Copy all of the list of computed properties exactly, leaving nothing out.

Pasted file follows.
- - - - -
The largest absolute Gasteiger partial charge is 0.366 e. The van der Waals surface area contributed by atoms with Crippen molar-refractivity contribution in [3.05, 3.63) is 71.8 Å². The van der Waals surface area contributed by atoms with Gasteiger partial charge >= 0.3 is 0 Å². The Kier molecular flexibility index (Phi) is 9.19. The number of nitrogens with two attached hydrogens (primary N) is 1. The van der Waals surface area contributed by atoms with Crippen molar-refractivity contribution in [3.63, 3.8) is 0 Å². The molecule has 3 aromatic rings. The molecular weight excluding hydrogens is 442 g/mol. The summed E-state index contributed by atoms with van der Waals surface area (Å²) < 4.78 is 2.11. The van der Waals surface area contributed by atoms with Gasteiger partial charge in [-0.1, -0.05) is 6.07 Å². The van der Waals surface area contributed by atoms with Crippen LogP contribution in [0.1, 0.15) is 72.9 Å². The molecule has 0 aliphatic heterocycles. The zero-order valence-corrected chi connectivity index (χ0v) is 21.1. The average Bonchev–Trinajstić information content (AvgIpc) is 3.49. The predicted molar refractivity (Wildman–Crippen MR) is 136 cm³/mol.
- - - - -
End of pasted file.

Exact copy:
The largest absolute Gasteiger partial charge is 0.366 e. The van der Waals surface area contributed by atoms with Crippen molar-refractivity contribution in [3.05, 3.63) is 71.8 Å². The van der Waals surface area contributed by atoms with Gasteiger partial charge >= 0.3 is 0 Å². The Kier molecular flexibility index (Phi) is 9.19. The number of nitrogens with two attached hydrogens (primary N) is 1. The van der Waals surface area contributed by atoms with Crippen molar-refractivity contribution in [3.63, 3.8) is 0 Å². The molecule has 3 aromatic rings. The molecular weight excluding hydrogens is 442 g/mol. The summed E-state index contributed by atoms with van der Waals surface area (Å²) < 4.78 is 2.11. The van der Waals surface area contributed by atoms with Gasteiger partial charge in [-0.1, -0.05) is 6.07 Å². The van der Waals surface area contributed by atoms with Crippen LogP contribution in [0.1, 0.15) is 72.9 Å². The molecule has 0 aliphatic heterocycles. The zero-order valence-corrected chi connectivity index (χ0v) is 21.1. The average Bonchev–Trinajstić information content (AvgIpc) is 3.49. The predicted molar refractivity (Wildman–Crippen MR) is 136 cm³/mol.